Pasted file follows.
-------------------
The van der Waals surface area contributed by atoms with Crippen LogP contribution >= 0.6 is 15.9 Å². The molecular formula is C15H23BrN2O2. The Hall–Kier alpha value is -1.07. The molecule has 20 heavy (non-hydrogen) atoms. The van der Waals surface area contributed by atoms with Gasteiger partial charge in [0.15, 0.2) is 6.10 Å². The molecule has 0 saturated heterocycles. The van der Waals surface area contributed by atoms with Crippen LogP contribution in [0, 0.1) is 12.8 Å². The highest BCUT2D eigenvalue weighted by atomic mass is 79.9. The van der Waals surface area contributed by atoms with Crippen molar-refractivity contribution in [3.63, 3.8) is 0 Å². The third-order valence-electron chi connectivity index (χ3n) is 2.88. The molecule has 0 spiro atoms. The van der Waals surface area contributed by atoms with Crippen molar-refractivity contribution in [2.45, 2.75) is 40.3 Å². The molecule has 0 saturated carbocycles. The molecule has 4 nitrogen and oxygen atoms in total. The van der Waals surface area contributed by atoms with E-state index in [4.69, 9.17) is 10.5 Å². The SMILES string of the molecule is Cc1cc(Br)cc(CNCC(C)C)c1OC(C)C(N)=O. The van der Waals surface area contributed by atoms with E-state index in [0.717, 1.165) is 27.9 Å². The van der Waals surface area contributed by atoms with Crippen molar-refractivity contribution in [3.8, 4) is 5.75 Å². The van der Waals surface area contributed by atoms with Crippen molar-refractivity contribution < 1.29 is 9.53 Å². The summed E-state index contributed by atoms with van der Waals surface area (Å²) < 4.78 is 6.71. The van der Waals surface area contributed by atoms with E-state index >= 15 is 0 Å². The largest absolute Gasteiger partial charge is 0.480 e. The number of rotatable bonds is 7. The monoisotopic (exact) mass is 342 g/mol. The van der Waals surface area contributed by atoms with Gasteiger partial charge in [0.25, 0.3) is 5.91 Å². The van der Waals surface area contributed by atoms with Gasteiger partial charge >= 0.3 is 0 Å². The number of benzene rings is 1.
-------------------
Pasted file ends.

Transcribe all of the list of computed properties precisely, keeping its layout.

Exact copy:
The van der Waals surface area contributed by atoms with Crippen LogP contribution >= 0.6 is 15.9 Å². The molecular formula is C15H23BrN2O2. The Hall–Kier alpha value is -1.07. The molecule has 20 heavy (non-hydrogen) atoms. The van der Waals surface area contributed by atoms with Gasteiger partial charge in [0.15, 0.2) is 6.10 Å². The molecule has 0 saturated heterocycles. The van der Waals surface area contributed by atoms with Crippen LogP contribution in [0, 0.1) is 12.8 Å². The highest BCUT2D eigenvalue weighted by atomic mass is 79.9. The van der Waals surface area contributed by atoms with Crippen molar-refractivity contribution in [3.63, 3.8) is 0 Å². The third-order valence-electron chi connectivity index (χ3n) is 2.88. The molecule has 0 spiro atoms. The van der Waals surface area contributed by atoms with Crippen molar-refractivity contribution in [2.45, 2.75) is 40.3 Å². The molecule has 0 saturated carbocycles. The molecule has 4 nitrogen and oxygen atoms in total. The van der Waals surface area contributed by atoms with E-state index in [4.69, 9.17) is 10.5 Å². The SMILES string of the molecule is Cc1cc(Br)cc(CNCC(C)C)c1OC(C)C(N)=O. The van der Waals surface area contributed by atoms with E-state index in [0.717, 1.165) is 27.9 Å². The van der Waals surface area contributed by atoms with Crippen molar-refractivity contribution in [3.8, 4) is 5.75 Å². The van der Waals surface area contributed by atoms with Crippen molar-refractivity contribution < 1.29 is 9.53 Å². The summed E-state index contributed by atoms with van der Waals surface area (Å²) < 4.78 is 6.71. The van der Waals surface area contributed by atoms with E-state index >= 15 is 0 Å². The largest absolute Gasteiger partial charge is 0.480 e. The number of rotatable bonds is 7. The monoisotopic (exact) mass is 342 g/mol. The van der Waals surface area contributed by atoms with Gasteiger partial charge in [0.25, 0.3) is 5.91 Å². The van der Waals surface area contributed by atoms with Gasteiger partial charge >= 0.3 is 0 Å². The number of benzene rings is 1.